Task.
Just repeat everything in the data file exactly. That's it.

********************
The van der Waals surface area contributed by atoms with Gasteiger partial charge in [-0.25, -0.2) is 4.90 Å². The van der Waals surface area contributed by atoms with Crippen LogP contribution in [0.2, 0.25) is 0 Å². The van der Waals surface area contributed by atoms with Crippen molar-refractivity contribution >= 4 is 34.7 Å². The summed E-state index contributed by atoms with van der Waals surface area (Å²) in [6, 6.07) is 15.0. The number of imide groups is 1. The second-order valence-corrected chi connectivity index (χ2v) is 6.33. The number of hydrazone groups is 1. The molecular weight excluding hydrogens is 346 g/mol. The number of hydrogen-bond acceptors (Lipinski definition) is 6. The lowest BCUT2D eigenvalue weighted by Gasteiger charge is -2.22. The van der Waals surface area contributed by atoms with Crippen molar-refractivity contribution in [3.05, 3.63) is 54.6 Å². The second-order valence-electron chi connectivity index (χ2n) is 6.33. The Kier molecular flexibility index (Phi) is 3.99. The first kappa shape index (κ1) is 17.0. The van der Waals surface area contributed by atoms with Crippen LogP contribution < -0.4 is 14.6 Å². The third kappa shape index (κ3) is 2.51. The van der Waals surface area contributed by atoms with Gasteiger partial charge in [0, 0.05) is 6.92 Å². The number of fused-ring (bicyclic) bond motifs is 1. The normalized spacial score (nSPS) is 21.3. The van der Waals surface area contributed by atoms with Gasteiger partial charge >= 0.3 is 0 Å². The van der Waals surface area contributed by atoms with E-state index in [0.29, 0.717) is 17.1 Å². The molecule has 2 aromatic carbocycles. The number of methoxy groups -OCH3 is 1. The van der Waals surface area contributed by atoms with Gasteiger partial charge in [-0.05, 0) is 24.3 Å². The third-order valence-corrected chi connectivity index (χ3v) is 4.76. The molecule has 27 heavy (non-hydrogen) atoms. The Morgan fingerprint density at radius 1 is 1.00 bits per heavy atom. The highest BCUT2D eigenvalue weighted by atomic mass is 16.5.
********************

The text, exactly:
The van der Waals surface area contributed by atoms with Gasteiger partial charge in [-0.25, -0.2) is 4.90 Å². The van der Waals surface area contributed by atoms with Crippen LogP contribution in [0.2, 0.25) is 0 Å². The van der Waals surface area contributed by atoms with Crippen molar-refractivity contribution >= 4 is 34.7 Å². The summed E-state index contributed by atoms with van der Waals surface area (Å²) in [6, 6.07) is 15.0. The number of imide groups is 1. The second-order valence-corrected chi connectivity index (χ2v) is 6.33. The number of hydrazone groups is 1. The molecular weight excluding hydrogens is 346 g/mol. The number of hydrogen-bond acceptors (Lipinski definition) is 6. The lowest BCUT2D eigenvalue weighted by Gasteiger charge is -2.22. The van der Waals surface area contributed by atoms with Crippen molar-refractivity contribution in [3.05, 3.63) is 54.6 Å². The second-order valence-electron chi connectivity index (χ2n) is 6.33. The Kier molecular flexibility index (Phi) is 3.99. The first kappa shape index (κ1) is 17.0. The van der Waals surface area contributed by atoms with Crippen LogP contribution < -0.4 is 14.6 Å². The third kappa shape index (κ3) is 2.51. The van der Waals surface area contributed by atoms with Gasteiger partial charge in [0, 0.05) is 6.92 Å². The number of fused-ring (bicyclic) bond motifs is 1. The normalized spacial score (nSPS) is 21.3. The van der Waals surface area contributed by atoms with Gasteiger partial charge >= 0.3 is 0 Å². The van der Waals surface area contributed by atoms with E-state index in [0.29, 0.717) is 17.1 Å². The molecule has 2 aromatic carbocycles. The number of methoxy groups -OCH3 is 1. The van der Waals surface area contributed by atoms with Gasteiger partial charge in [-0.05, 0) is 24.3 Å². The third-order valence-corrected chi connectivity index (χ3v) is 4.76. The molecule has 27 heavy (non-hydrogen) atoms. The Morgan fingerprint density at radius 1 is 1.00 bits per heavy atom. The highest BCUT2D eigenvalue weighted by atomic mass is 16.5.